Thursday, June 25, 2009

2009 AHACO Arabian Horse Show in Salem AAOTR Championship

My last class at the AHACO All Arabian Horse Show was the purebred Adult Amateur Owner to Ride (AAOTR) western pleasure class. As I get further along this road of finishing my western pleasure horse this class is the one that tells me how far I have come and how far I have yet to go. I know I must be consistently competitive in this class before I will ever be competitive at the national level.

Also riding in this class is the woman on the chestnut stallion that collided with my horse in the qualifying class. I may have missed her in the warm-up arena before that class but I certainly wasn't about to make that same mistake again. I was painfully aware of her presence at what seemed like every turn as we warmed up.

My horse was going well in the warm-up. It's a big arena with lots of commotion going everywhere. Horses seem to be working both directions while their support personnel all congregate in the middle. Maybe that added congestion gave him a sense of security in regards to the "threat" from that other horse.

Whatever the reason, as soon as we went into the ring my horse became immediately tense. I had to shorten up my reins to keep him rated at the proper speed. It's frustrating to work so well in the warm-up only to loose it upon entering the ring but riding the horse I had was going to have to be the game plan yet again.

Then there was that other horse. Already having had one wreck, I sure didn't need another. It was obvious the horse had issues in the ring. Keeping a safe distance was going to have to be my top priority.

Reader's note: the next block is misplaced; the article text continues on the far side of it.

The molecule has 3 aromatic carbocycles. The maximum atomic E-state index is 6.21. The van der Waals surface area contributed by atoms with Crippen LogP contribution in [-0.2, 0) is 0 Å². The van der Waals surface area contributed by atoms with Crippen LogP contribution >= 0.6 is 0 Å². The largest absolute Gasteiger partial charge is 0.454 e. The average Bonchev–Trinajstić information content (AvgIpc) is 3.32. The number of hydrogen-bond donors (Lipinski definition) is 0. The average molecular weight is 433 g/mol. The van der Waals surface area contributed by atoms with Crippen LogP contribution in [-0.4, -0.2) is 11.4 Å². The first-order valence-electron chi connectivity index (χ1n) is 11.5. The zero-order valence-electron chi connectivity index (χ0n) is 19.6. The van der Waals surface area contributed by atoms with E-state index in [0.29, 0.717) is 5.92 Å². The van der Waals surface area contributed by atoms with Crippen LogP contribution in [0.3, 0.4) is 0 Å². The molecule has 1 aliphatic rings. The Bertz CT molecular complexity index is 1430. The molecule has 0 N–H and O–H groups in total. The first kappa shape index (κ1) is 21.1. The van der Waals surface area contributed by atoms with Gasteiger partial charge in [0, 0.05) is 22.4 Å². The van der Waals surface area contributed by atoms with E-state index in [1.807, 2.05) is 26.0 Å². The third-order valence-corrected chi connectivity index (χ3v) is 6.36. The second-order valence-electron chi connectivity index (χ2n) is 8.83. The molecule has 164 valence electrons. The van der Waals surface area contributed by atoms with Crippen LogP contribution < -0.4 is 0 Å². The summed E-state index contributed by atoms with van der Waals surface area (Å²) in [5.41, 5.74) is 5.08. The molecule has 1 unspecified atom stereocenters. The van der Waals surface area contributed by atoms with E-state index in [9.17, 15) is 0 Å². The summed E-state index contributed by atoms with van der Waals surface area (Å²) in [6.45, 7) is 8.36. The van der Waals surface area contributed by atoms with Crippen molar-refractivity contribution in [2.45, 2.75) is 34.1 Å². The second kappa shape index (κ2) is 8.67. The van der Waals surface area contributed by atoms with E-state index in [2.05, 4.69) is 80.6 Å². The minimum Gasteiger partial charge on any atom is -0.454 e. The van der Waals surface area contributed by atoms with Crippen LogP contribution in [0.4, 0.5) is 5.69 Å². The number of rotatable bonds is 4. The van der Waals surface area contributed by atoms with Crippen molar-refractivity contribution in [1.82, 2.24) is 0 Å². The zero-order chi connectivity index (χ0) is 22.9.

It's not that I haven't had to be wary of horses before but this situation was different. Not only was the other stallion more volatile, the rider seemed to have less control. Also she seemed to be unaware that she was having a problem at all. That made the pair even more threatening. Combined with my horse's brightly checkered past of ring mishaps, the last thing I needed was another wreck that might cement his fear in the ring.

At the jog finding a safe distance seemed to be easy. It was at the lope that things got difficult. Each time I would circle around to avoid the chestnut stallion, it seemed the horse managed to come right along with me. I found myself making repeated circles at the one end of the arena looking for a place to go that provided that safe distance I needed.

By the time I was able to find an opening on the rail without that stallion coming up behind, the announcer called for the jog. I'd spent most of the lope just circling at the far end of the arena away from the judge. That's not really the way I prefer to show my horse but at least we'd avoided any issues.

When the announce called for the line-up I waited for the chestnut stallion to find a place in line first. I wanted to keep my horse as far away from him as possible. Blowing up in the line-up was also one of this horse's issues. When the class finally all settled into place, I was at one end and the red stallion was at the other.

As they called out the placings I pondered my ride. I'd spent the entire time focusing on the position of the other horse first. My actual ride had come in a distant second. Imagine my surprise to find I'd placed third in this class. Legs was improving despite the outside interruptions.

To be continued............

Dandy in Walk Trot

Visit Blog Village and vote daily for this blog with this link They are now measuring the rankings by votes out, so if you find my blog on the site, please click that link too to improve my rankings. TY


  1. I respect your choice to distance yourself and Legs from this particular pair.
    I find it quite curious that they were even gracing the arena at this level. There are many other venues to work through issues that would not impact others who are competing in championship classes.

  2. Great foresight and a fabulous finish under the circumstances. No blow ups at all this time around and your first really positive ride without any scary stuff in this arena with him so it can only get better from here. He will remember the lack of trauma I am sure and you will have a better time next time you are in this ring.